West Midlands Police revealed it is currently dealing with three cannabis farms a day.
The force has vowed to go after the cannabis gangs causing misery across the region.
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Express & Star comment: We must look at all evidence over Cannabis
At the weekend: Arrests made as £700k cannabis factories found in Smethwick
Today the Express & Star launches an investigation into the class B drug.
We will this week look at the rise in cannabis use, the pressure to legalise it and the arguments over its alleged health benefits and links to mental health problems.
Police say they are as committed as ever to fighting the illegal trade, which they say is linked to organised criminal gangs, modern slavery and other serious crimes.
Police and Crime Commissioner David Jamieson has warned the criminals that his force considers it an important issue.
It comes as West Midlands Police’s head of cannabis disposal team Mike Hall vowed to stop anyone who is thinking about growing the drug, telling any aspiring criminals: “Put the kettle on, we’re coming round to your house.”
And he said his team was having an impact, helped by tip-offs from members of the public.
Mr Hall said: “People do not want cannabis farms in their street so we get a lot of community intelligence from people who want us to take action and I think that is making it a hostile environment for the criminals to operate in.”
Latest figures by the Home Office show tens of thousands more cannabis plants were seized in the West Midlands in 2017/18 compared to the previous year.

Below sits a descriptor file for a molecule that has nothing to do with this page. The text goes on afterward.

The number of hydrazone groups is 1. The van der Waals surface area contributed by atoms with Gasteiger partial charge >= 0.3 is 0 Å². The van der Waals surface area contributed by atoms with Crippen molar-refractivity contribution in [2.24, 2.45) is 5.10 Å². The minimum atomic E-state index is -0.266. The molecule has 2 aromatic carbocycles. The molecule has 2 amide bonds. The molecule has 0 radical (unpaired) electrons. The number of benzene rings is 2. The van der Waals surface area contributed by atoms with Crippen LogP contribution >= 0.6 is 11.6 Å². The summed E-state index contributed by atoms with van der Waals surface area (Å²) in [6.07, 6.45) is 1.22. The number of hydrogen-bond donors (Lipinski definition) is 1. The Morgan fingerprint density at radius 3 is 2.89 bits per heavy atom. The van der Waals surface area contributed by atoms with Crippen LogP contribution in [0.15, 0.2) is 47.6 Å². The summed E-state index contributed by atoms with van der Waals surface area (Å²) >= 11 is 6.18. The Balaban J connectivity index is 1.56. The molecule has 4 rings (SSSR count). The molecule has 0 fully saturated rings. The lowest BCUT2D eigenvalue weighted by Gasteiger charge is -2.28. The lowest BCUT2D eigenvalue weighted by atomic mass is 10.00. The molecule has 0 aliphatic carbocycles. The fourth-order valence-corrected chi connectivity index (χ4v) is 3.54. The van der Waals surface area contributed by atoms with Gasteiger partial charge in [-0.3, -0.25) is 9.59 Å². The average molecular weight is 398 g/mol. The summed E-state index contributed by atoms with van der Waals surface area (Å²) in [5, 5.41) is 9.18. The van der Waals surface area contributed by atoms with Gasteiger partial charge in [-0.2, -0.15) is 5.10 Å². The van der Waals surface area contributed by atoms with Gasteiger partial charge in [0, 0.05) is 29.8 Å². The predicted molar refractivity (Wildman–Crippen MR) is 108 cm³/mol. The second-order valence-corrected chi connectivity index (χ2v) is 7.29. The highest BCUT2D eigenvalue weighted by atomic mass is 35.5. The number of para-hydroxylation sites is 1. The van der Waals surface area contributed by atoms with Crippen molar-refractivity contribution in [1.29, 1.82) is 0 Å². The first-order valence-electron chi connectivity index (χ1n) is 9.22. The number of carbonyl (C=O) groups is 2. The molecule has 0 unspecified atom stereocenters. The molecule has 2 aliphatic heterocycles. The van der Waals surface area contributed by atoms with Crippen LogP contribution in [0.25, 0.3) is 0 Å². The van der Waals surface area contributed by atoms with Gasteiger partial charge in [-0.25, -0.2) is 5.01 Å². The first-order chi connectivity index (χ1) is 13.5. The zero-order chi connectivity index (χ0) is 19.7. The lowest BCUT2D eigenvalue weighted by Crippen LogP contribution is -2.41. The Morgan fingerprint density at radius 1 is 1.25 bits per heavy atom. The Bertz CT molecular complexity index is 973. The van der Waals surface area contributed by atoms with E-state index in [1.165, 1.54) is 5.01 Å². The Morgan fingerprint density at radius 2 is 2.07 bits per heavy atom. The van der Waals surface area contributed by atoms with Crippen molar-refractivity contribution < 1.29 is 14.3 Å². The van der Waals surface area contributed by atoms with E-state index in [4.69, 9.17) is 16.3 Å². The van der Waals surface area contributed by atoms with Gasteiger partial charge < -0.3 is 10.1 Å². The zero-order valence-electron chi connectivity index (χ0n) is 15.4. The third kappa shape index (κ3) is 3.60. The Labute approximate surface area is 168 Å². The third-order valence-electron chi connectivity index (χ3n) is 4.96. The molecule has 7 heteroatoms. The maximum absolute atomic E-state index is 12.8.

A total of 67,776 were seized across the region, which includes Staffordshire and West Mercia, in the last financial year.
That figure represents an increase of almost 19,000 from the previous year. The majority of this rise came in Staffordshire, where drug busts increased by nearly 10,000.
It is organised crime gangs that run the majority of cannabis farms across the region, according to West Midlands Police, with the force seeing a dip or spike in the number of raids it carries out depending on whether the gangs are active or reorganising.
Mr Jamieson said: “High-end cannabis farms are clearly linked to serious and organised crime. There are clear links to modern slavery and other exploitative, high harm crimes too and so, where harm is caused, we will go after the gangs causing misery.”
Despite West Midlands Police having 2,000 fewer officers than it did eight years ago, the force says it has not changed its approach to catching those caught growing the drug illegally.